Warning! - Pretty Good Solitaire may be addictive. We are not responsible for lost productivity, neglected spouses, children, or pets. We are not responsible for lost sleep because you stay up to play "just one more game".
Dear Solitaire Player,
Forty Thieves is a very old and popular solitaire game that is known under many names, such as Napoleon at St. Helena and Roosevelt at San Juan. It's characteristics form the basis of as many as 100 or more other solitaire games. While it may not be the oldest game of its type, because it seems to combine the standard elements of its type in the best way it has come to be the most popular and important game of its type.
My version of Forty Thieves in Pretty Good Solitaire allows you to play offline, full screen, with complete undo and my unique right click quick move. It's the best way to play solitaire!
Forty Thieves is a two deck game. At the start of the game 40 cards (the 40 thieves) are dealt out in 10 piles of 4 cards each with all 40 cards face up and visible. The remaining cards form the stock and turned over one card at a time to a waste pile. When Aces appear in the play they are moved up to found the 8 foundation piles, which are built up in suit in the usual way. The game is won when all the cards are moved up to the foundations.
Among the 40 card tableau, building is down by suit. Only one card at a time can be moved from pile to pile and empty spaces can be filled by any card. It is important to create empty spaces as quickly as possible, and also a good idea to keep an empty space or two available so that cards can be more easily moved around.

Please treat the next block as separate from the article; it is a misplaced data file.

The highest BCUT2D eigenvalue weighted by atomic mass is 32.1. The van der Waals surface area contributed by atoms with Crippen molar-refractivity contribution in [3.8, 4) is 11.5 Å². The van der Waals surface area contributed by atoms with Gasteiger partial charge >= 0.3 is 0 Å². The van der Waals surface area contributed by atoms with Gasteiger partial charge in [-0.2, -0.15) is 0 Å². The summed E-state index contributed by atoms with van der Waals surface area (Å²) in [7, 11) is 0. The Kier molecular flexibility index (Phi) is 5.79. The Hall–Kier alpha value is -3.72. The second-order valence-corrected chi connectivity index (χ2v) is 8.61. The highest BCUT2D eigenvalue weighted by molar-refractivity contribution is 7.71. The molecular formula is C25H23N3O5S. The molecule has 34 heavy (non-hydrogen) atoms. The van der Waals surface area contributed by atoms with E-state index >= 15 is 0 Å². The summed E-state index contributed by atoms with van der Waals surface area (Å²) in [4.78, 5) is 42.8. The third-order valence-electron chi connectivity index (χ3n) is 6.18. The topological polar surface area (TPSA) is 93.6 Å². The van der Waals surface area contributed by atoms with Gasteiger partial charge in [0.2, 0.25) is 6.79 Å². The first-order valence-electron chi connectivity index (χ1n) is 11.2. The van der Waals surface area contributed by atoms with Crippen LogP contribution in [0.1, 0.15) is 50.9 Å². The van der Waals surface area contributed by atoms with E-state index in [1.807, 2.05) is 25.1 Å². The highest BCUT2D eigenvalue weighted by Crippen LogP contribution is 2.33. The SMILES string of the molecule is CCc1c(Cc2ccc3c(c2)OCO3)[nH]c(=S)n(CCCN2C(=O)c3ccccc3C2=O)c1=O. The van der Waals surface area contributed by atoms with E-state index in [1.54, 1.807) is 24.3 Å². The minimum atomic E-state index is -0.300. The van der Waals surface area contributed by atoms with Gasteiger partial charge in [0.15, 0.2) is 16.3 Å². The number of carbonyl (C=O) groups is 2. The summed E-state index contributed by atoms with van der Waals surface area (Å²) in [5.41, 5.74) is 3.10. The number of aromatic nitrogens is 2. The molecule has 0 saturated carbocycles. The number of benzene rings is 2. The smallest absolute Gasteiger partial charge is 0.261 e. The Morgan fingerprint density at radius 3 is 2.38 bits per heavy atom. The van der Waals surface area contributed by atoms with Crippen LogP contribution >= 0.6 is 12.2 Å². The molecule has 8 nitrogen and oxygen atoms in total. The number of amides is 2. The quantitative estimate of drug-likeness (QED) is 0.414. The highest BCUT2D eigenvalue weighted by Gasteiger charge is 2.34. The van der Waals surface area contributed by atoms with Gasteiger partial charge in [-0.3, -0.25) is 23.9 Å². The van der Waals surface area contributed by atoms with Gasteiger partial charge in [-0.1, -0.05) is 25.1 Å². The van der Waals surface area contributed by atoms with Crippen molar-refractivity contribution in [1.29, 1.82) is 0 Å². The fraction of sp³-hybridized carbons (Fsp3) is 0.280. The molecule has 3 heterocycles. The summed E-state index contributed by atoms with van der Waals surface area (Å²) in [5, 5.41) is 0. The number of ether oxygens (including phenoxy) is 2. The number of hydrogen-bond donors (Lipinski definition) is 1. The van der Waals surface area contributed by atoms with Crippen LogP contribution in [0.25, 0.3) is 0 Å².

Forty Thieves is a difficult game. An average player can win about 10% of the time, while really good players can win upwards of about 20% of the time.
Because Forty Thieves is such a basic game, there are huge numbers of variations of it. In many games the rules are changed slightly to make the game a bit easier to win. An example of this is the game Josephine, which is exactly the same as Forty Thieves except that groups of cards down by suit can be moved in the tableau instead of just one card at a time. Deal the Aces out to the foundations at the start of the game and the game is called San Juan Hill. Allow building down by alternate color instead of suit (making it a bit easier) and the game is called Streets.
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